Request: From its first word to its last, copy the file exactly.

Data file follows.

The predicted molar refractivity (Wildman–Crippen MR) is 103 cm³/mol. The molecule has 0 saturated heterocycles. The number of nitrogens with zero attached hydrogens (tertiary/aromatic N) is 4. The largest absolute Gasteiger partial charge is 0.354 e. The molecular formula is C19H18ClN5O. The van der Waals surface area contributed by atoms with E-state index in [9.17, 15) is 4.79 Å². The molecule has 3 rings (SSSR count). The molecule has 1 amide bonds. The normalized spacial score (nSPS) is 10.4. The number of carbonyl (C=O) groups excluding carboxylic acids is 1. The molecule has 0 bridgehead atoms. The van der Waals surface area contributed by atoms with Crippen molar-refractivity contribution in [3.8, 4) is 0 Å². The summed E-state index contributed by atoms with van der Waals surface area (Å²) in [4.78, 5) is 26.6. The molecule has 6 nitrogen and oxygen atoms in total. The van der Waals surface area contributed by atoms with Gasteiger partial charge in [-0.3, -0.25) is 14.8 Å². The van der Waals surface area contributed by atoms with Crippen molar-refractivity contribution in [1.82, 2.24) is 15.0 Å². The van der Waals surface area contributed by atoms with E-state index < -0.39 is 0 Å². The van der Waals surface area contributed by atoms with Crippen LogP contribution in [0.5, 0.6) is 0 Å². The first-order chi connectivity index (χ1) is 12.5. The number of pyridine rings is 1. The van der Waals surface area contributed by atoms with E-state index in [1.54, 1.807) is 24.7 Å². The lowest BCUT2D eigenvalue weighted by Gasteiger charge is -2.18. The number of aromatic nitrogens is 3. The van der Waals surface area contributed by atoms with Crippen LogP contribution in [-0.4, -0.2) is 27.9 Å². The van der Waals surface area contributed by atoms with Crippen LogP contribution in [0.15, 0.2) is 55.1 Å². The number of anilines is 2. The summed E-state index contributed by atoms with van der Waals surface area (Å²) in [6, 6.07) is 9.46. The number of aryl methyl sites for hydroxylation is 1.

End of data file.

The predicted molar refractivity (Wildman–Crippen MR) is 103 cm³/mol. The molecule has 0 saturated heterocycles. The number of nitrogens with zero attached hydrogens (tertiary/aromatic N) is 4. The largest absolute Gasteiger partial charge is 0.354 e. The molecular formula is C19H18ClN5O. The van der Waals surface area contributed by atoms with E-state index in [9.17, 15) is 4.79 Å². The molecule has 3 rings (SSSR count). The molecule has 1 amide bonds. The normalized spacial score (nSPS) is 10.4. The number of carbonyl (C=O) groups excluding carboxylic acids is 1. The molecule has 0 bridgehead atoms. The van der Waals surface area contributed by atoms with Crippen molar-refractivity contribution in [3.8, 4) is 0 Å². The summed E-state index contributed by atoms with van der Waals surface area (Å²) in [4.78, 5) is 26.6. The molecule has 6 nitrogen and oxygen atoms in total. The van der Waals surface area contributed by atoms with Gasteiger partial charge in [-0.3, -0.25) is 14.8 Å². The van der Waals surface area contributed by atoms with Crippen molar-refractivity contribution in [1.82, 2.24) is 15.0 Å². The van der Waals surface area contributed by atoms with E-state index < -0.39 is 0 Å². The van der Waals surface area contributed by atoms with Crippen LogP contribution in [0.5, 0.6) is 0 Å². The first-order chi connectivity index (χ1) is 12.5. The number of pyridine rings is 1. The van der Waals surface area contributed by atoms with E-state index in [1.54, 1.807) is 24.7 Å². The lowest BCUT2D eigenvalue weighted by Gasteiger charge is -2.18. The number of aromatic nitrogens is 3. The van der Waals surface area contributed by atoms with Crippen LogP contribution in [-0.4, -0.2) is 27.9 Å². The van der Waals surface area contributed by atoms with Crippen LogP contribution in [0.15, 0.2) is 55.1 Å². The number of anilines is 2. The summed E-state index contributed by atoms with van der Waals surface area (Å²) in [6, 6.07) is 9.46. The number of aryl methyl sites for hydroxylation is 1.